Attorney General Bob Ferguson, along with 49 other attorneys general, today announced that credit-reporting agency Equifax will pay more than half a billion dollars because of a 2017 data breach affecting nearly 150 million individuals nationwide. This is the largest data breach enforcement action in U.S. history.
“Equifax handles Washingtonians’ personal data, and we expect them to keep that information safe,” said Ferguson. “This resolution holds Equifax accountable to the millions of individuals who had their information stolen.”
As part of resolutions to be filed today with Washington, 49 other attorneys general, the Consumer Financial Protection Bureau, the Federal Trade Commission and private parties, Equifax will pay $175 million to the states and up to $425 million to affected consumers. Washington will receive more than $3.7 million, which will go toward continued enforcement of state data security and privacy laws. If the number of consumers filing claims results in less than the maximum restitution payments from the nationwide fund, the Attorney General’s Office may use its payment to provide additional funds to Washingtonians.
Affected consumers will have the opportunity to file a claim and receive a part of the up to $425 million in restitution. The resolution and claims process are subject to the court’s approval. Once approved, Washingtonians who believe they were victims of the Equifax breach can submit a claim at www.equifaxsettlementbreach.com or call 833-759-2982 for more information.
Equifax is one of three major credit-reporting agencies that provide credit ratings for individuals nationwide. From May 2017 through July 2017, hackers had access to Equifax’s network, affecting approximately 148 million consumers across the United States. The hackers accessed the private information of more than 3 million Washingtonians, including their social security numbers, birth dates, credit card numbers and addresses.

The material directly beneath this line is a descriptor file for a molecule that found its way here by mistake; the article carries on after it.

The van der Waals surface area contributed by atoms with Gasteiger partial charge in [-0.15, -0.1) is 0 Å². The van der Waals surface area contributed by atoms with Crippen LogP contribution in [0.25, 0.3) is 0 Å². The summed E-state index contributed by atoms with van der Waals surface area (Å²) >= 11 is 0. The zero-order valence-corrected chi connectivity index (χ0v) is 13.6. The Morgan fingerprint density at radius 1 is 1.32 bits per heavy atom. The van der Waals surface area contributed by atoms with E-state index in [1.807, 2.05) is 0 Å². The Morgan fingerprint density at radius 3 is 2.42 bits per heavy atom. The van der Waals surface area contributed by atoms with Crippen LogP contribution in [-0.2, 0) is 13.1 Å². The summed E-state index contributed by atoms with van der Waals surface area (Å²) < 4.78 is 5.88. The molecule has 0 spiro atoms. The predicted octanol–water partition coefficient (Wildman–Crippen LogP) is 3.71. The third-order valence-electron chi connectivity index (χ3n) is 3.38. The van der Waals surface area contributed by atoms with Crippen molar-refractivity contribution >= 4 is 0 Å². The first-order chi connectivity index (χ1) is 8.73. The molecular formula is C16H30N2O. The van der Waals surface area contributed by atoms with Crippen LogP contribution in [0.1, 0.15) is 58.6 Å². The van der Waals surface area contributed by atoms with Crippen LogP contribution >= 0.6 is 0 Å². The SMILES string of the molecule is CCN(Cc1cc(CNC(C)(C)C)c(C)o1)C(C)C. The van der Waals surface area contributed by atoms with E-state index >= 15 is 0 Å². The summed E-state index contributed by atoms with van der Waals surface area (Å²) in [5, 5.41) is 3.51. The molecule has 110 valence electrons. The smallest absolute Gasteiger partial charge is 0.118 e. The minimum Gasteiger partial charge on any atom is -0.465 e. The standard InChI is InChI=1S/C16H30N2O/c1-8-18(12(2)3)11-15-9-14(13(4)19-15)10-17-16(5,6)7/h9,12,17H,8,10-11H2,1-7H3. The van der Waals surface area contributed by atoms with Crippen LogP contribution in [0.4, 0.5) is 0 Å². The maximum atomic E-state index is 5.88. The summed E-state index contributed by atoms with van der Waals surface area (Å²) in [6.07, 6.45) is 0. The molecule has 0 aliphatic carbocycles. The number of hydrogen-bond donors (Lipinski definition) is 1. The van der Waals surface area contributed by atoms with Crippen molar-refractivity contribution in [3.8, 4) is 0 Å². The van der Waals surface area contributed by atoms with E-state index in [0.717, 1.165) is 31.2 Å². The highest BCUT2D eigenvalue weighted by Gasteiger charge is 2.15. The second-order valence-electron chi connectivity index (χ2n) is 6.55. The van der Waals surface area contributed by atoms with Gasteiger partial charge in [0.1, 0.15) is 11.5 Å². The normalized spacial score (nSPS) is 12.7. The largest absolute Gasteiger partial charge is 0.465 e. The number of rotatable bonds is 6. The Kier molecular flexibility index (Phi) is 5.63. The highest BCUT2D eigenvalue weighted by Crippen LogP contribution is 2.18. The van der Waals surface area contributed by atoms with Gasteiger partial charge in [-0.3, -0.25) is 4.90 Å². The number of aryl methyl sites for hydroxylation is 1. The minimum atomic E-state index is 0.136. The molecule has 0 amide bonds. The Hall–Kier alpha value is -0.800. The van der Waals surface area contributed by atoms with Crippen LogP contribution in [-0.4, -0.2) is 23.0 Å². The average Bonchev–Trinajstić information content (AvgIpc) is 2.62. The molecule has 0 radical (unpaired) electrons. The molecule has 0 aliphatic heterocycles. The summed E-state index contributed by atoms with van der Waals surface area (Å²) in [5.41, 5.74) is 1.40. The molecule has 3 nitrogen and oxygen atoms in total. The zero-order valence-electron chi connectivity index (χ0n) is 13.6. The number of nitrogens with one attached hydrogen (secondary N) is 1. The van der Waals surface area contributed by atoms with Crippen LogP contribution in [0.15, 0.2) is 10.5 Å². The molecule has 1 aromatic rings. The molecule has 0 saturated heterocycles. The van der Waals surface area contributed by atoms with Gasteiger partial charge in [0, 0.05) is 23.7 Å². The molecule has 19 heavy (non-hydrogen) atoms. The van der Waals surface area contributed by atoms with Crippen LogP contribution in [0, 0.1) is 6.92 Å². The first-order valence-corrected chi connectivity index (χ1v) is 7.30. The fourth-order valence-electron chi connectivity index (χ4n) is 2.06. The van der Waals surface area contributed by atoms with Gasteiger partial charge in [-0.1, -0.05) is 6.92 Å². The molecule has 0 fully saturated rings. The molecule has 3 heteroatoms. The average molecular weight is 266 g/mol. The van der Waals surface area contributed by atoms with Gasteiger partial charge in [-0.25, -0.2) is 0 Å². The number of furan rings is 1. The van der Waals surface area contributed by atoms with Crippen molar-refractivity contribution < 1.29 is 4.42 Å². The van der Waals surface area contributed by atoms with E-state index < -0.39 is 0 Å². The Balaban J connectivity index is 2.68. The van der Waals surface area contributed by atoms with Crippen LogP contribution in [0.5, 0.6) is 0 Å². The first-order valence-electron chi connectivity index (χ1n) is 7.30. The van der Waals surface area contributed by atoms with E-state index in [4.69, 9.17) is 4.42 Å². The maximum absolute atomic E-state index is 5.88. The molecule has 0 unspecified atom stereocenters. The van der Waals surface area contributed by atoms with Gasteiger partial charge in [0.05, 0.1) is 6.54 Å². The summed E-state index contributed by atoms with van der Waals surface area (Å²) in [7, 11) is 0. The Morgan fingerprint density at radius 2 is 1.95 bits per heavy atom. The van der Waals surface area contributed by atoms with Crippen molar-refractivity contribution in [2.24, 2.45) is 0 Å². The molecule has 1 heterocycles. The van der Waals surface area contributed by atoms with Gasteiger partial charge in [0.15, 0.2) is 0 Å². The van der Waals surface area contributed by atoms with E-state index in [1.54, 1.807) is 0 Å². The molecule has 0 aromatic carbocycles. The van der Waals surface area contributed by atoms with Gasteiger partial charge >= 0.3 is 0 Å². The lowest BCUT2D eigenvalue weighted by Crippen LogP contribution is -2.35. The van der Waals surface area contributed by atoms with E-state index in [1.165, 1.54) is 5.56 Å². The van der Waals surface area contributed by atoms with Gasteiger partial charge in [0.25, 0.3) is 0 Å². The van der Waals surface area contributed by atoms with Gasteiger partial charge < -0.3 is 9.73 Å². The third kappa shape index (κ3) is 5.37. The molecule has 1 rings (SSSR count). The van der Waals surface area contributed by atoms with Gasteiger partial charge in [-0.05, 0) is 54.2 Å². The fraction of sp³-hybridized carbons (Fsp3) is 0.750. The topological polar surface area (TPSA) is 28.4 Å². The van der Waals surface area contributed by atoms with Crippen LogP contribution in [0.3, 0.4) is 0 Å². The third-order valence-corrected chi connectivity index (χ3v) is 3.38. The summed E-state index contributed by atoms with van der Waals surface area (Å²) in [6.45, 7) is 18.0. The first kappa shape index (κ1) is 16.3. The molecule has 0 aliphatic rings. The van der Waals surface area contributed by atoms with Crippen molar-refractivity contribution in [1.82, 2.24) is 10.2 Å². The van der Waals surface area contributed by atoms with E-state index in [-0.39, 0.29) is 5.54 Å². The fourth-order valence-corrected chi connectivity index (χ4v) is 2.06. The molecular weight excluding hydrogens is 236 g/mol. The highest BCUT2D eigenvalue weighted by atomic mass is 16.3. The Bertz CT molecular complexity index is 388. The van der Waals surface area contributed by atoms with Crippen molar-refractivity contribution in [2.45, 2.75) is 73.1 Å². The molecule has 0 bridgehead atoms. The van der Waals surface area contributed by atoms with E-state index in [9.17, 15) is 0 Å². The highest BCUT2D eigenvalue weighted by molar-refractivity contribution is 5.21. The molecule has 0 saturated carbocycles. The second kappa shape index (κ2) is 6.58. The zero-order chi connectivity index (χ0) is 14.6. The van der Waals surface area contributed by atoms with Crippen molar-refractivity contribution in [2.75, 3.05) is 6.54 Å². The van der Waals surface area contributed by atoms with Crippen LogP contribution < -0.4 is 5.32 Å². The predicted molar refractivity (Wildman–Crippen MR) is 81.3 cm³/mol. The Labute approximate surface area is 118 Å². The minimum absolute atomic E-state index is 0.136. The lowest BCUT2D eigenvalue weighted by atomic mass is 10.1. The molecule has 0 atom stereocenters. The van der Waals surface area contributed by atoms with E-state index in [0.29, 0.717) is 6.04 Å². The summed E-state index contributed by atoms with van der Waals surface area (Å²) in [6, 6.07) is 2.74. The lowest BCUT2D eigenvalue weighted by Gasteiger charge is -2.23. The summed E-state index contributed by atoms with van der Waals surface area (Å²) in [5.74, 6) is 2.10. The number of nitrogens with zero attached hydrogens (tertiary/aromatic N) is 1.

In a complaint to be filed today, Ferguson asserts that despite being alerted to a vulnerability in its network and ways to fix the vulnerability, Equifax failed to put procedures in place to fix security issues leading to the breach. A multistate investigation also found that the credit-reporting agency failed to follow industry standards to protect individuals’ personal information, such as saving personal information in unsecure locations and not encrypting passwords.
The Attorney General asserts that Equifax’s failure to protect Washingtonians’ information violated the state Consumer Protection Act.
Affected Washingtonians can submit a claim online, or request a paper form to send by mail, at www.EquifaxBreachSettlement.com or by calling 833-759-2982. To receive email updates regarding the launch of this online registry, consumers can sign up atwww.ftc.gov/equifax-data-breach. Today’s resolution proposes that the nearly 150 million individuals affected by the breach can request free credit monitoring provided by Equifax and reimbursement for:
- time spent trying to avoid or recover from identity theft, up to 20 total hours at $25 per hour;
- money spent trying to avoid or recover from identity theft, including fees to freeze or unfreeze credit, professional identity theft services costs or postage; and
- reimbursement of $125 for those who already have credit monitoring and decline the credit monitoring services offered as part of the resolution.
The proposed restitution is subject to the court’s approval.